Many of the reviews of the Farnsworth House were less than complimentary as to staff, accouterments and attention, so one is advised to check it out personally in advance, as ghosts may be the least of their problems. 

Jennie Wade is a normal Gettysburg apparition to many; the only civilian killed in the War, Jennie was baking bread to take to her sister and was struck by an errant projectile while in her kitchen.   She seems to be still there, doubtless checking on the long over-cooked bread. 

There are also several area “Ghost Tours,” the most notable of which is Johlene “Spooky” Riley’s tours. The vivacious appearing redhead leads groups of 25 in the evening and at midnight to the various sites which she feels are haunted, and people who have participated are pretty uniform in their reviews of “something was there….”   etc.  She has been part of several official paranormal investigations in the past, and remains one of the active sources for information. “Spooky,” as she is called, delights in taking people to the little known areas, back roads as it were, and alleys, where “the streets ran red with blood” on her perambulations. 

A Gettysburg resident and former NPS guide and resident historian, Mark Nesbitt, has written some six or seven books on ghosts and hauntings there, and comes across as a very intelligent, normal, sort of guy simply telling it as it is. His books may be found in the various bookstores there as well as online and his stories are extremely fascinating. 

Nesbitt tells how he basically transitioned from a story teller to something of a paranormal investigator. He explains that after publication of his first book on the ghosts, he began to get phone calls and letters on a daily basis by people with stories to share.  As he says in an interview, “all of these people can’t be delusional – they saw something, they felt something” and by now these stories have spanned two generations!  Thus his telling became investigation, to try and explain the sightings, the energy, which too many people repeat to be made-up. 

At Spangler’s Spring near Culp’s Hill, a “woman in white” has been frequently seen through a number of years.  Nothing is known of this particular specter, however numerous photographers have spoken of a strong camera battery drain at this site, for unknown reasons. 

As the spirits-filled day comes near, perhaps a trip to Gettysburg might be just the spot to enjoy the holiday and see who appears to enjoy it with you!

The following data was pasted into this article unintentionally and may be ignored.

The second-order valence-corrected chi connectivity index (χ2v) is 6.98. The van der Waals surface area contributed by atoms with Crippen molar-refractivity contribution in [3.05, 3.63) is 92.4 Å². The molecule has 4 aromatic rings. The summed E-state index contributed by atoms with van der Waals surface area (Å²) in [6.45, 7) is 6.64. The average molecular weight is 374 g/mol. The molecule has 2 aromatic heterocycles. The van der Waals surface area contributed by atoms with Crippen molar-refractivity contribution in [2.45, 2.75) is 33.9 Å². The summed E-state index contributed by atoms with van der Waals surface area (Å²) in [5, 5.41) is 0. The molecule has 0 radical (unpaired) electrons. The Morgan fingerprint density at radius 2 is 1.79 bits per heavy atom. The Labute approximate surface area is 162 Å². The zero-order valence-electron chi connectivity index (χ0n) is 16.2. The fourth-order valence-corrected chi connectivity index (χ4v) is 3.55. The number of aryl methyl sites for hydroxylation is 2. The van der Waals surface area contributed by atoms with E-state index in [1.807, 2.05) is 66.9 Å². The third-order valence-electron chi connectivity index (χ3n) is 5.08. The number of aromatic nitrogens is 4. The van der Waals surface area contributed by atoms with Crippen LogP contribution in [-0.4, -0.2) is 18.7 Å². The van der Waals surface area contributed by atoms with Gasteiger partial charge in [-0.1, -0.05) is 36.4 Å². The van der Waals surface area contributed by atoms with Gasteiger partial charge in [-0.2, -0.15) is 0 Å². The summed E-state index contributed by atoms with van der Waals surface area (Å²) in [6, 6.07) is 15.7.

Follow the column on Face Book or LinkedIn at Martha Boltz, and by email it’s 

Read more of Martha’s columns on The Civil War at the Communities at the Washington Times.

This article is the copy written property of the writer and Communities @ Written permission must be obtained before reprint in online or print media.

This article is the copyrighted property of the writer and Communities @ Written permission must be obtained before reprint in online or print media. REPRINTING TWTC CONTENT WITHOUT PERMISSION AND/OR PAYMENT IS THEFT AND PUNISHABLE BY LAW.

More from The Civil War
blog comments powered by Disqus
Martha M. Boltz

Martha Boltz is a frequent contributor  to the long running Civil War features in The Washington Times America At War feature in the print and online editions. She has been a regular contributor to the original Civil War Page and its successor page since 1994, and is a civil war buff, historian, and writer. "Someone said that if we don't learn about the past, we are condemned to repeat it," she said, "and there are lessons of all sorts inherent in this bloody four-year period of our country's history."  She is a member of several heritage and lineage groups, as well as the Montgomery County Civil War Round Table. Her standing invitation is, "come on down - check the blog - send me your comments and let's have fun with its history and maybe learn something at the same time."


Contact Martha M. Boltz


Please enable pop-ups to use this feature, don't worry you can always turn them off later.

Question of the Day
Photo Galleries
Popular Threads
Powered by Disqus